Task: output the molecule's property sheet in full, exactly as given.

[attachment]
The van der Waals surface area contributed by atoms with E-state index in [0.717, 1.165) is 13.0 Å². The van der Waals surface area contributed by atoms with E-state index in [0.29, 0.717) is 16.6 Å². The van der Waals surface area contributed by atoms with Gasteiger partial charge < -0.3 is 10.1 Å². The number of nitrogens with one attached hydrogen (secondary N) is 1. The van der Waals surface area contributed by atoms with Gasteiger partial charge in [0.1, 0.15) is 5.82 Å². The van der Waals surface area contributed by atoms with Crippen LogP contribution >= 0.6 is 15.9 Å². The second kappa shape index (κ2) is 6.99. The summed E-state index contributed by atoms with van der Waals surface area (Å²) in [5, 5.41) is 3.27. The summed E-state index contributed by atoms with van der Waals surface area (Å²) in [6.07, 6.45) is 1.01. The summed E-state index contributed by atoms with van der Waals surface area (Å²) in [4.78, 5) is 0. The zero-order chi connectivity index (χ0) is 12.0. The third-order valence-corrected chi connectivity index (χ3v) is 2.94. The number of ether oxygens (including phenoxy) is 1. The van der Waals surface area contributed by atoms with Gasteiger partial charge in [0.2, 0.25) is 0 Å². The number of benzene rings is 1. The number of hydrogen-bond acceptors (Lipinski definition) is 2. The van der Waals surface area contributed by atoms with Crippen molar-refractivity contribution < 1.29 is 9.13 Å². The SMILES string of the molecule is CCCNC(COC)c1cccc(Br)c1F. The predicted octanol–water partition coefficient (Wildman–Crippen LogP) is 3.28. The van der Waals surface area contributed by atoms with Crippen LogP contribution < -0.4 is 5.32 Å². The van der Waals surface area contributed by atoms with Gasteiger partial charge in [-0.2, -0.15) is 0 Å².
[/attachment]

The van der Waals surface area contributed by atoms with E-state index in [0.717, 1.165) is 13.0 Å². The van der Waals surface area contributed by atoms with E-state index in [0.29, 0.717) is 16.6 Å². The van der Waals surface area contributed by atoms with Gasteiger partial charge < -0.3 is 10.1 Å². The number of nitrogens with one attached hydrogen (secondary N) is 1. The van der Waals surface area contributed by atoms with Gasteiger partial charge in [0.1, 0.15) is 5.82 Å². The van der Waals surface area contributed by atoms with Crippen LogP contribution >= 0.6 is 15.9 Å². The second kappa shape index (κ2) is 6.99. The summed E-state index contributed by atoms with van der Waals surface area (Å²) in [5, 5.41) is 3.27. The summed E-state index contributed by atoms with van der Waals surface area (Å²) in [6.07, 6.45) is 1.01. The summed E-state index contributed by atoms with van der Waals surface area (Å²) in [4.78, 5) is 0. The zero-order chi connectivity index (χ0) is 12.0. The third-order valence-corrected chi connectivity index (χ3v) is 2.94. The number of ether oxygens (including phenoxy) is 1. The van der Waals surface area contributed by atoms with Gasteiger partial charge in [0.2, 0.25) is 0 Å². The number of benzene rings is 1. The number of hydrogen-bond acceptors (Lipinski definition) is 2. The van der Waals surface area contributed by atoms with Crippen molar-refractivity contribution < 1.29 is 9.13 Å². The SMILES string of the molecule is CCCNC(COC)c1cccc(Br)c1F. The predicted octanol–water partition coefficient (Wildman–Crippen LogP) is 3.28. The van der Waals surface area contributed by atoms with Crippen LogP contribution < -0.4 is 5.32 Å². The van der Waals surface area contributed by atoms with Gasteiger partial charge in [-0.2, -0.15) is 0 Å².